• A skewed inflammatory immune response [3].
  • Genetic variations that impact skin cell maturity, which can result in a “leaky” skin barrier [3].
  • Reduced numbers of beta-defensins (proteins that help fight off bacteria, viruses, and  fungi) [3].
  • Microbial imbalance at multiple skin sites and greater presence of pathogenic bacteria (Staphylococcus aureus) [7].
  • Gut dysbiosis and reduced gut microbiome diversity [8, 9].  

While it’s not yet fully understood, research suggests food intolerances or sensitivities and poor gut health may be to blame for eczema and other inflammatory skin conditions [8, 9, 10, 11]. Let’s take a closer look at the gut-eczema connection before we get into why you may want to consider probiotics for eczema prevention and treatment.

The Gut-Eczema Connection

Not all clinical trials confirm gut microbiome alteration in those with eczema [12], but the overall trend in the literature suggests that gut bacteria imbalances do contribute to eczema development. 

One review found reduced gut microbiome diversity in eczema patients [9] and another found infants with eczema to have lower levels of healthy microbes and higher levels of pathogenic bacteria in the gut [8]. While these findings are only associated with atopic dermatitis, having a gastrointestinal condition that has a proven link to dysbiosis, like irritable bowel syndrome (IBS), significantly increases your risk of eczema [10].

There’s also some evidence to suggest that eczema may actually be an autoimmune condition where antibodies attack normal body tissues [13]. This matters because leaky gut, a common feature in autoimmunity, has also been tied to the development of eczema [14, 15].

Leaky gut occurs when the intestinal lining becomes damaged and allows bacterial metabolites and food particles to leak into the bloodstream. When the immune system encounters these misplaced metabolites and food, it may treat them as a threat. This immune response can have a downstream effect of attacking your own cells, in the case of eczema, the skin cells. 

When we use treatments that target leaky gut and overall gut microbiome balance, we can heal eczema through the gut-skin axis instead of just suppressing its symptoms through corticosteroids and moisturizers.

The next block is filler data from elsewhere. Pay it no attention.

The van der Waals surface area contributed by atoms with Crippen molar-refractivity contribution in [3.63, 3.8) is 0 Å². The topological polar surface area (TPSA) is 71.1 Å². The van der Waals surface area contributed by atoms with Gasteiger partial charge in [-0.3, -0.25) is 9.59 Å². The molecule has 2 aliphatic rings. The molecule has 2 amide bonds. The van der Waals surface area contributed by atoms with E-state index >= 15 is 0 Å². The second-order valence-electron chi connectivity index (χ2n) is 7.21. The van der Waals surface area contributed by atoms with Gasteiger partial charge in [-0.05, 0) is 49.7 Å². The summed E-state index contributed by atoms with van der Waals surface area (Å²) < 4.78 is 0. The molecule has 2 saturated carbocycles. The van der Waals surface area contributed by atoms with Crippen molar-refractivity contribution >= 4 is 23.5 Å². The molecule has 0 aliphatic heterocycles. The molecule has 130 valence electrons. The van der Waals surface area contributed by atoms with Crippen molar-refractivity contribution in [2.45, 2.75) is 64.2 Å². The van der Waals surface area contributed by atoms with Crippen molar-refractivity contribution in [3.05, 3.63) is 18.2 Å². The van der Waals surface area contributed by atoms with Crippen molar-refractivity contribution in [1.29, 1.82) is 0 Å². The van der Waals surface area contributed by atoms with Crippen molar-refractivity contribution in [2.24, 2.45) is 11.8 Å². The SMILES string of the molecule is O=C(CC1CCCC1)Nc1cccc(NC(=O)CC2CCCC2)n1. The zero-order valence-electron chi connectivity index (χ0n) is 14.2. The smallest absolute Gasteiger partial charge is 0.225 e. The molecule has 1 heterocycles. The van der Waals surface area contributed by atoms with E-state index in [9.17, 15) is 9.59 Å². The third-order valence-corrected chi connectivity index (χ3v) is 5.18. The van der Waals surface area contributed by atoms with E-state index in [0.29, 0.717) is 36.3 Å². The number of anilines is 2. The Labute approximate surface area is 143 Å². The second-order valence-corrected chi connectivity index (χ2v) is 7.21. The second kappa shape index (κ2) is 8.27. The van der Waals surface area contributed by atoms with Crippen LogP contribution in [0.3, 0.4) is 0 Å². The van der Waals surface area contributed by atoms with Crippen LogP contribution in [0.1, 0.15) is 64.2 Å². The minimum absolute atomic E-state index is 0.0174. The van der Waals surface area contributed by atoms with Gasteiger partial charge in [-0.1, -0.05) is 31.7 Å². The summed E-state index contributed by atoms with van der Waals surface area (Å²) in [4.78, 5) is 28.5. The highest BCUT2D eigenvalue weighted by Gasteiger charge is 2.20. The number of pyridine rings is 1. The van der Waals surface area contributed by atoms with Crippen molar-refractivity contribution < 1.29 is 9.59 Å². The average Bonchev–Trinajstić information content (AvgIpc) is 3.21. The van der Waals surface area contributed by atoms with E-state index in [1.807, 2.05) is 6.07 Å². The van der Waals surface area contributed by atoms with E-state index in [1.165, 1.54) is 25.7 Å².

Probiotics have the ability to modulate the gut microbiome, so they’re a promising therapy when it comes to eczema prevention and treatment. Let’s look at how probiotics exert their effects on eczema.

How Do Probiotics Help Eczema?

Probiotics for Eczema

Probiotics are bacterial species of microorganisms that provide benefit to the host. As I discuss in Healthy Gut, Healthy You, probiotics rebalance the gut microbiome and help to increase the diversity and amount of good microbiota you have.  

When it comes to eczema, probiotics appear to work by modulating the immune system [16, 17, 18]:

  • Probiotics calm the immune cells that are overactive in eczema.
  • Probiotics increase the activity of immune cells that promote a balanced immune system and response.

In addition, probiotics may improve eczema by [16]:

  • Reducing systemic (body-wide) inflammation.
  • Improving gut barrier function [18].
  • Decreasing pathogen adherence and invasion in the gut.
  • Degrading food antigens (proteins that act as a potential threat to your immune system).

Let’s check out what the research tells us about the use of probiotics for the treatment of atopic dermatitis. 

Probiotics For Eczema: Treatment

Current research shows that probiotics improve eczema in adults and children. One systematic review and meta-analysis found probiotics led to significant clinical improvement and better quality of life in adults with eczema [16]. However, this same clinical study found no improvement in skin and itch severity, or immune response when compared to placebo.

Other studies in adults with eczema have found different probiotics to lead to:

  • Moderate reductions in the severity of eczema in the short term [19]
  • Large improvements in long-term quality of life [19]
  • Reduced eczema symptoms, itching, and improved clinical outcomes [20]

In kids with eczema, a placebo-controlled trial of probiotics for eight weeks showed significant improvement in clinical outcomes and quality of life [21]. And three months of probiotics significantly improved eczema symptoms [22].